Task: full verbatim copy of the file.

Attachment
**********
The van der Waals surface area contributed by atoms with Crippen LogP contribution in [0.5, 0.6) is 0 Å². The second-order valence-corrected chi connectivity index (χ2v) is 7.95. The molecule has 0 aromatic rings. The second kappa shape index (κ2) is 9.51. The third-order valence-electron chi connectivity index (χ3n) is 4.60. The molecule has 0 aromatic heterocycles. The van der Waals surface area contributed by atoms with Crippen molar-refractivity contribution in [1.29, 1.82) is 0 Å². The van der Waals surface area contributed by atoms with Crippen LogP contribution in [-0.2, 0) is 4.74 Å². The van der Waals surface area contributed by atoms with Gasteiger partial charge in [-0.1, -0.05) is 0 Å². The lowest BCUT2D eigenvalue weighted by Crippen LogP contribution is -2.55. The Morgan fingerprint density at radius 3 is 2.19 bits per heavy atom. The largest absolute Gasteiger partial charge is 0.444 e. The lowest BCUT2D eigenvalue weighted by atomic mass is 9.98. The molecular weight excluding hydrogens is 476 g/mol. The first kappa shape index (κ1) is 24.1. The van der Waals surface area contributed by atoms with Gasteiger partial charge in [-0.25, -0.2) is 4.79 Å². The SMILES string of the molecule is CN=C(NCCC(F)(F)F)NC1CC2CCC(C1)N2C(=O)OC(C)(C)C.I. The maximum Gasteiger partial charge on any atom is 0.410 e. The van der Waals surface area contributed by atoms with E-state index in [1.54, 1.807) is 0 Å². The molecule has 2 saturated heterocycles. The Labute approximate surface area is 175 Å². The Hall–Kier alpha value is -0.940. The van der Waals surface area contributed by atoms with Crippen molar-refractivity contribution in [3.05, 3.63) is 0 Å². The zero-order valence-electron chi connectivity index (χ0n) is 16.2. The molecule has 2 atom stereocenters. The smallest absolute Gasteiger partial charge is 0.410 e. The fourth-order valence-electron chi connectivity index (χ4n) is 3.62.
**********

The van der Waals surface area contributed by atoms with Crippen LogP contribution in [0.5, 0.6) is 0 Å². The second-order valence-corrected chi connectivity index (χ2v) is 7.95. The molecule has 0 aromatic rings. The second kappa shape index (κ2) is 9.51. The third-order valence-electron chi connectivity index (χ3n) is 4.60. The molecule has 0 aromatic heterocycles. The van der Waals surface area contributed by atoms with Crippen molar-refractivity contribution in [1.29, 1.82) is 0 Å². The van der Waals surface area contributed by atoms with Crippen LogP contribution in [-0.2, 0) is 4.74 Å². The van der Waals surface area contributed by atoms with Gasteiger partial charge in [-0.1, -0.05) is 0 Å². The lowest BCUT2D eigenvalue weighted by Crippen LogP contribution is -2.55. The Morgan fingerprint density at radius 3 is 2.19 bits per heavy atom. The largest absolute Gasteiger partial charge is 0.444 e. The lowest BCUT2D eigenvalue weighted by atomic mass is 9.98. The molecular weight excluding hydrogens is 476 g/mol. The first kappa shape index (κ1) is 24.1. The van der Waals surface area contributed by atoms with Gasteiger partial charge in [-0.25, -0.2) is 4.79 Å². The SMILES string of the molecule is CN=C(NCCC(F)(F)F)NC1CC2CCC(C1)N2C(=O)OC(C)(C)C.I. The maximum Gasteiger partial charge on any atom is 0.410 e. The van der Waals surface area contributed by atoms with E-state index in [1.54, 1.807) is 0 Å². The molecule has 2 saturated heterocycles. The Labute approximate surface area is 175 Å². The Hall–Kier alpha value is -0.940. The van der Waals surface area contributed by atoms with Crippen molar-refractivity contribution in [3.05, 3.63) is 0 Å². The zero-order valence-electron chi connectivity index (χ0n) is 16.2. The molecule has 2 atom stereocenters. The smallest absolute Gasteiger partial charge is 0.410 e. The fourth-order valence-electron chi connectivity index (χ4n) is 3.62.